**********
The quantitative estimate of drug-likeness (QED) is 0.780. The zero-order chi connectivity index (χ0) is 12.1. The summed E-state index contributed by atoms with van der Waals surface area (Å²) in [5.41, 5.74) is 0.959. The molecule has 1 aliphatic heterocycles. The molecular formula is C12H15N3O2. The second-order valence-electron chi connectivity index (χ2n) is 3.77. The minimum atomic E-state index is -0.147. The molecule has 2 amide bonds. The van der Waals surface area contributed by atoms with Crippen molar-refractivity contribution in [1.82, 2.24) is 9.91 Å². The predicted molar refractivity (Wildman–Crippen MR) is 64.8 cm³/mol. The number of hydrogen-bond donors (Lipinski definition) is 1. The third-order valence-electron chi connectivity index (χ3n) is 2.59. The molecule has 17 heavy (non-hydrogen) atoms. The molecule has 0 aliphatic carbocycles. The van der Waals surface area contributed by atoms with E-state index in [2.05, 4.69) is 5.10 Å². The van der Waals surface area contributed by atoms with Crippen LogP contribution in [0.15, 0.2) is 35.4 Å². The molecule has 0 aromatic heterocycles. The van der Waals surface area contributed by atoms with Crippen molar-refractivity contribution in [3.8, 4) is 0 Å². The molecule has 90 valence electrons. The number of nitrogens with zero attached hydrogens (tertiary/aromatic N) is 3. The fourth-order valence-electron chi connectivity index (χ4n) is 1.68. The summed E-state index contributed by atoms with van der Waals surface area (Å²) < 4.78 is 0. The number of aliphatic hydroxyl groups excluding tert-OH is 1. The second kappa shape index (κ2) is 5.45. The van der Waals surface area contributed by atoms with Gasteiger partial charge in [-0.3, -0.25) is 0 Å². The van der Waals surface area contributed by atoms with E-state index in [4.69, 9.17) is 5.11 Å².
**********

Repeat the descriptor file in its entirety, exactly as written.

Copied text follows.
The quantitative estimate of drug-likeness (QED) is 0.780. The zero-order chi connectivity index (χ0) is 12.1. The summed E-state index contributed by atoms with van der Waals surface area (Å²) in [5.41, 5.74) is 0.959. The molecule has 1 aliphatic heterocycles. The molecular formula is C12H15N3O2. The second-order valence-electron chi connectivity index (χ2n) is 3.77. The minimum atomic E-state index is -0.147. The molecule has 2 amide bonds. The van der Waals surface area contributed by atoms with Crippen molar-refractivity contribution in [1.82, 2.24) is 9.91 Å². The predicted molar refractivity (Wildman–Crippen MR) is 64.8 cm³/mol. The number of hydrogen-bond donors (Lipinski definition) is 1. The third-order valence-electron chi connectivity index (χ3n) is 2.59. The molecule has 17 heavy (non-hydrogen) atoms. The molecule has 0 aliphatic carbocycles. The van der Waals surface area contributed by atoms with E-state index in [2.05, 4.69) is 5.10 Å². The van der Waals surface area contributed by atoms with Crippen LogP contribution in [0.15, 0.2) is 35.4 Å². The molecule has 0 aromatic heterocycles. The van der Waals surface area contributed by atoms with Crippen molar-refractivity contribution in [3.8, 4) is 0 Å². The molecule has 90 valence electrons. The number of nitrogens with zero attached hydrogens (tertiary/aromatic N) is 3. The fourth-order valence-electron chi connectivity index (χ4n) is 1.68. The summed E-state index contributed by atoms with van der Waals surface area (Å²) < 4.78 is 0. The number of aliphatic hydroxyl groups excluding tert-OH is 1. The second kappa shape index (κ2) is 5.45. The van der Waals surface area contributed by atoms with Gasteiger partial charge in [-0.3, -0.25) is 0 Å². The van der Waals surface area contributed by atoms with E-state index in [4.69, 9.17) is 5.11 Å².